VP Harris dodges, seems noncommittal when asked about Biden 2024 run

There has been ample speculation that President Joe Biden, whether due to his advanced age, declining cognitive abilities, or dismal approval numbers, will run for a second term in the White House in 2024.

Interestingly enough, his running mate, Vice President Kamala Harris, declined to offer up a solid endorsement for a potential Biden re-election bid in a recent interview, the Daily Caller reported.

Instead, she somewhat tepidly suggested that “if” Biden were to run for office again, she would once again run alongside him.

“If he does …”

VP Harris recently sat for a one-on-one interview with Rhonda Walker, anchor of Detroit’s Local 4 news outlet, and was asked at one point in the conversation if voters should anticipate seeing the Biden-Harris ticket once again in the 2024 election cycle.

Rather than give a resounding “Yes,” as one might expect, Harris demurred and said, “I am focused on the midterms, which are happening in the total of 26 days, and I am looking forward to that.”

She then added, “The President has said he intends to run, and if he does, I will be running with him.”

The Daily Caller noted that President Biden himself has been somewhat cagey about whether or not he will run again for another term in 2024, as even though he has signaled his intent to seek a second term in multiple interviews, he has also always left himself some wiggle room to back out for various circumstantial reasons.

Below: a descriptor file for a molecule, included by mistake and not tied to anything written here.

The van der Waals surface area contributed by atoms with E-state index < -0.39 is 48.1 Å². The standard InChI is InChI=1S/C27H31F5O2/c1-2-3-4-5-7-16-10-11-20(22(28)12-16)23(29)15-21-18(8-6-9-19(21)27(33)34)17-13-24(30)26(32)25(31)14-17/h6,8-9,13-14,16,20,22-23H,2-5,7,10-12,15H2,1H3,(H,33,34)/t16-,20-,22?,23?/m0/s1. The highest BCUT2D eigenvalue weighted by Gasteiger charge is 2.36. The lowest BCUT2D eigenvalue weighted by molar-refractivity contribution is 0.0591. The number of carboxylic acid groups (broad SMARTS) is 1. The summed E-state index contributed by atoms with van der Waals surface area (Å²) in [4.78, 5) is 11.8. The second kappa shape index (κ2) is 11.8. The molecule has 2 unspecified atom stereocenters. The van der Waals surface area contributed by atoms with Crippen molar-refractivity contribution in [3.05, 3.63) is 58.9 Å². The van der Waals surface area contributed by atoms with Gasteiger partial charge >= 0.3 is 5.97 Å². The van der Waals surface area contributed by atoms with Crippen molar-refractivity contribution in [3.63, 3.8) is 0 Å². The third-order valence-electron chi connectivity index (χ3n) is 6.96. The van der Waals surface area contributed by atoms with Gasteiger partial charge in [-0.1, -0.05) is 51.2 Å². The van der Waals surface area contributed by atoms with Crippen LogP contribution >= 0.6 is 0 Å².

While Biden’s age and health could certainly be reasons for him to not seek re-election, so too could his low approval ratings and diminished popularity, not to mention a number of polls that suggest that even a majority of Democratic voters would prefer to see somebody other than Biden be the party’s nominee.

Presidential prospects for Harris don’t look great

Typically, a sitting vice president like Harris would likely be considered the clear frontrunner for their respective party’s nomination if the president themself is not in the running, but that isn’t exactly the case for Harris, at least not at this point.

Though Harris obviously doesn’t have the same age or health issues as Biden does, her approval rating is actually lower than Biden’s right now, and many voters undoubtedly still recall her utterly disastrous attempt at a 2020 presidential campaign that ended ignominiously before any actual voting had begun in the primary season.

In fact, according to The Washington Post‘s rankings of prospective Democratic candidates for 2024, Harris is actually placed third behind Biden — who is in first solely because he is the incumbent — and Transportation Secretary Pete Buttigieg in second, with two relatively popular Democratic state governors, Michigan’s Gretchen Whitmer and California’s Gavin Newsom, hot on her heels in fourth and fifth place, respectively.

An announcement on whether Biden and Harris will actually run for a second term together will likely come after the midterm elections have concluded, but that decision is also likely hinged on how Democrats perform in those elections and whether they beat expectations, in which case they’ll probably have majority support among the party base, or suffer massive and historic defeats, in which case both could easily be brushed aside by disappointed voters.

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